For those who wish to participate in the fight against gaming laws, the Poker Players Alliance, gaming representatives and sensible Congressmen urge players to write state legislators expressing their opinions on the state of gaming in the U.S. The players who do not show their support are willingly forfeiting their rights and do not deserve to gamble online. We urge gamers everywhere to keep informed, voice their opinions and vote on regulatory legislation. Without the support of the public, no positive changes can be made.
by Hillary LaClair, Senior Editor
Those opposing internet casino gambling are in an uproar over a Harvard research team’s findings in problem gambling. The gambling industry has donated $9.1 million dollars to the research of addictive gaming habits in the U.S., and anti-gamers are not satisfied with the results.
Howard Shaffer of Harvard has put great effort into the research of addictive behavior according to an article by Oliver Staley in Bloombergs business news this week. The opposing side, however, has made accusations that his findings were biased because they were financed by the gambling industry in what is being called the “funding effect.” “The casinos love the biological research because it points to the gambler as the source of the problem, rather than pointing to things like casino policy,” said psychologist, Henry Lesieur.
Shaffer’s research had found that less than 2 percent of American citizens are compulsive gamblers, which certainly puts a damper on the support for internet casino gambling bans. He notes that his resources included peer-reviewed journals which he had fully disclosed in his studies and that the casino companies had not intervened in his project. “Good science is good science,” says Shaffer, “It is possible to do very good research independent of the funding. It is also possible to be swayed by funding. My job is to have integrity and I think we have it.” Shaffer links addictions to chemical substances and behavior with biological, psychological and environmental factors. One study showed that casino workers were more prone to gambling addictions, smoking and alcohol dependency and depression than the general public. Shaffer explains that this demonstrates the legitimacy of his research. Aside from this, mental health experts will tell you that gambling addictions are classified as an impulse control disorder that can be associated with several forms of addiction.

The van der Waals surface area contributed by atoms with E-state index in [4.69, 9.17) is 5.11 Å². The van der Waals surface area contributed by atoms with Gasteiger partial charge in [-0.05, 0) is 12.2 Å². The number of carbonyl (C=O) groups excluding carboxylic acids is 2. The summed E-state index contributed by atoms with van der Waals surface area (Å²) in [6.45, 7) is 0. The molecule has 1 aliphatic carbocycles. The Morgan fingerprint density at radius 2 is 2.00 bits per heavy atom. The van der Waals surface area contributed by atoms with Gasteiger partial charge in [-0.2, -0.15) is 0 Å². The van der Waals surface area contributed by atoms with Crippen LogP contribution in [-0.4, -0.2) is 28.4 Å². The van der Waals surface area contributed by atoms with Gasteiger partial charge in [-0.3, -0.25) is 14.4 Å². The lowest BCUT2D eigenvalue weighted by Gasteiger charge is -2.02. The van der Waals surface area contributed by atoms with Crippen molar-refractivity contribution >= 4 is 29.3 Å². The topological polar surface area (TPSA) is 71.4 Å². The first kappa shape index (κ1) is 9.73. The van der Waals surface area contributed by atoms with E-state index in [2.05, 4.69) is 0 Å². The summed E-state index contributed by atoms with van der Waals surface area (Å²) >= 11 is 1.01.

While claims are still made that these studies may be influenced by a pressure to appease universities that judge academics based on the amount of funding is brought in, Shaffer’s research is in complete compliance with Harvard’s guidelines for receiving such finances says David Cameron, a spokesman for Harvard.
Shaffer is an associate professor of psychology at in Harvard’s Department of Psychiatry as well as the director of the Division on Addictions. His research institute has been funded by more than $9 million from casino companies and slots-machine makers, with an additional commitment for $22 million. His research is crucial to the legalization of internet casino gambling.
The opposing side is quick to condemn Shaffer’s findings without having provided much evidence to show otherwise. Government officials who justify gaming legislation with the argument that online casinos lead to problem gambling, especially in young people, may be responsible for these claims against Shaffer. With such a small percentage or compulsive gambling in the United States, the UIGEA has lost much of its clout. Whether or not this research will hold water in further court cases in support of internet gaming is yet to be seen. It goes without saying that regardless of how the gambling industry addresses compulsive behavior, critics will continue to frown upon games of chance.